37. I have a friend who had one of his new Transformers as his profile picture for a short while. This is the same fellow who has had things like his paintings as the default photograph. These things are no less David than an actual picture of David. I know exactly whose photo that is before I see the name.

    I suspect photos of your child suffice in much the same fashion. I have another friend who only recently became a mother; while her profile photo is of her, I’ve looked at enough pictures of the wee babe that I automatically associate the two: “Wow, there’s Christine’s daughter!”

    This is to say: both of these photographs of something not the person make me think of the person. It’s not a loss of identity in either person’s case.

    If you are honestly the exact same person as a parent that you were before you became a parent, then that’s a problem. Your life must change, your focus must shift at least somewhat, because you now have another person wholly dependent upon you. Loss of self can happen, but it’s certainly not the norm, and a changing profile picture is in no way indicative of this. My default pic on Facebook is of me alone; on MySpace it is of me and all three kids. More of my “friends” on MySpace know me as a parent, so it makes sense to emphasize that part of myself there. I do think there is something to be said for tailoring your presentation of yourself to the situation you’re in. I don’t mind being “B—’s mom” at her school, but when I’m at school, I’m just Sabra. And quite honestly, while I’d love to see your pix of your kids and chat about them before or after class, I don’t want to see pictures of them during your presentation unless they’re somehow a part of said presentation.

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About Sheril Kirshenbaum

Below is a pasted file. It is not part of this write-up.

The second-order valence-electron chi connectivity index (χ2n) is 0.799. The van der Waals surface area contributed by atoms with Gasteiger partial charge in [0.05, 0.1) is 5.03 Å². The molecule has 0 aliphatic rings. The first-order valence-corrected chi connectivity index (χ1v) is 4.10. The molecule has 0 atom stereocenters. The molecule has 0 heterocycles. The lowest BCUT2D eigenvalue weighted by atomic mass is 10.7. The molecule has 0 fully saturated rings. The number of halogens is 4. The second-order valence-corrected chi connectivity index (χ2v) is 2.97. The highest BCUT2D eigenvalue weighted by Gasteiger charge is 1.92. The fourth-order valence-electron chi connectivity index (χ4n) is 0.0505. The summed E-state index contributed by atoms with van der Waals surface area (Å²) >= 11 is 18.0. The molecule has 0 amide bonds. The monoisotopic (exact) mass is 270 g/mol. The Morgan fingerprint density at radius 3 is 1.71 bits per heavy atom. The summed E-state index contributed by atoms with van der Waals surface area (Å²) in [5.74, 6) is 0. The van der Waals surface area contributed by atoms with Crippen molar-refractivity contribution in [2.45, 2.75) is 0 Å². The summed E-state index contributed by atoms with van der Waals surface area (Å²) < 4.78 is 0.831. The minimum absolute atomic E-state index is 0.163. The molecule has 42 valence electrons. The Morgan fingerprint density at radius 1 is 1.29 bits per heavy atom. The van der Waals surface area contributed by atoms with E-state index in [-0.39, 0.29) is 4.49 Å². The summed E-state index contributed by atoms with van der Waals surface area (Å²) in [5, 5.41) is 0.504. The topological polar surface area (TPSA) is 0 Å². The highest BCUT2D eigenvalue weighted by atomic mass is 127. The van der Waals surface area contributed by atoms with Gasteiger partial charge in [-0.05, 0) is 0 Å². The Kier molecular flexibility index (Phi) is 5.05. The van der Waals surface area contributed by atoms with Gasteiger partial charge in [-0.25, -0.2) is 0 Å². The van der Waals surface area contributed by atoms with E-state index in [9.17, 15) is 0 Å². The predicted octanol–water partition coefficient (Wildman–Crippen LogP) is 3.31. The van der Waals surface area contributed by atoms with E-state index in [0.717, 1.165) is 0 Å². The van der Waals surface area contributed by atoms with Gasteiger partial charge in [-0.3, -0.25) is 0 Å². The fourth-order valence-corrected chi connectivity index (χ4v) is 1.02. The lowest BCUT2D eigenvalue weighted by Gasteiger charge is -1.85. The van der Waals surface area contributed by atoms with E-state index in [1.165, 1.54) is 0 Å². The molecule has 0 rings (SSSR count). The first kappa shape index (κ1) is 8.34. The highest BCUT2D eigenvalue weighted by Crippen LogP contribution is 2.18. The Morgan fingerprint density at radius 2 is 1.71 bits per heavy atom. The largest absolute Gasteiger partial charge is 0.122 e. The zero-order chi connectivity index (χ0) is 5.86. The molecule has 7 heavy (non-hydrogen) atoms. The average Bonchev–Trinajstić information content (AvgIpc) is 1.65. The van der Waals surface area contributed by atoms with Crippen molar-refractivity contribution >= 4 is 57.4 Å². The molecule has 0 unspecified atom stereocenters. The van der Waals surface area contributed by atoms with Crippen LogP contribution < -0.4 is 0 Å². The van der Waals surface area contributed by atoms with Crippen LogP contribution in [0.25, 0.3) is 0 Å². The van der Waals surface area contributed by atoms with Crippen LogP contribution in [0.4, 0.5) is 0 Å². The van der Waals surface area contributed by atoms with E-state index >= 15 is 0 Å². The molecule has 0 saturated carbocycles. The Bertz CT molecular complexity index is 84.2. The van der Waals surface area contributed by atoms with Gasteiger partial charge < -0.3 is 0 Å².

Sheril Kirshenbaum is a research scientist with the Webber Energy Group at the University of Texas at Austin's Center for International Energy and Environmental Policy where she works on projects to enhance public understanding of energy issues as they relate to food, oceans, and culture. She is involved in conservation initiatives across levels of government, working to improve communication between scientists, policymakers, and the public. Sheril is the author of The Science of Kissing, which explores one of humanity's fondest pastimes. She also co-authored Unscientific America: How Scientific Illiteracy Threatens Our Future with Chris Mooney, chosen by Library Journal as one of the Best Sci-Tech Books of 2009 and named by President Obama's science advisor John Holdren as his top recommended read. Sheril contributes to popular publications including Newsweek, The Washington Post, Discover Magazine, and The Nation, frequently covering topics that bridge science and society from climate change to genetically modified foods. Her writing is featured in the anthology The Best American Science Writing 2010. In 2006 Sheril served as a legislative Knauss science fellow on Capitol Hill with Senator Bill Nelson (D-FL) where she was involved in energy, climate, and ocean policy. She also has experience working on pop radio and her work has been published in Science, Fisheries Bulletin, Oecologia, and Issues in Science and Technology. In 2007, she helped to found Science Debate; an initiative encouraging candidates to debate science research and innovation issues on the campaign trail. Previously, Sheril was a research associate at Duke University's Nicholas School of the Environment and has served as a Fellow with the Center for Biodiversity and Conservation at the American Museum of Natural History and as a Howard Hughes Research Fellow. She has contributed reports to The Nature Conservancy and provided assistance on international protected area projects. Sheril serves as a science advisor to NPR's Science Friday and its nonprofit partner, Science Friday Initiative. She also serves on the program committee for the annual meeting of the American Association for the Advancement of Science (AAAS). She speaks regularly around the country to audiences at universities, federal agencies, and museums and has been a guest on such programs as The Today Show and The Daily Rundown on MSNBC. Sheril is a graduate of Tufts University and holds two masters of science degrees in marine biology and marine policy from the University of Maine. She co-hosts The Intersection on Discover blogs with Chris Mooney and has contributed to DeSmogBlog, Talking Science, Wired Science and Seed. She was born in Suffern, New York and is also a musician. Sheril lives in Austin, Texas with her husband David Lowry. Interested in booking Sheril Kirshenbaum to speak at your next event? Contact Hachette Speakers Bureau 866.376.6591 info@hachettespeakersbureau.com For more information, visit her website or email Sheril at srkirshenbaum@yahoo.com.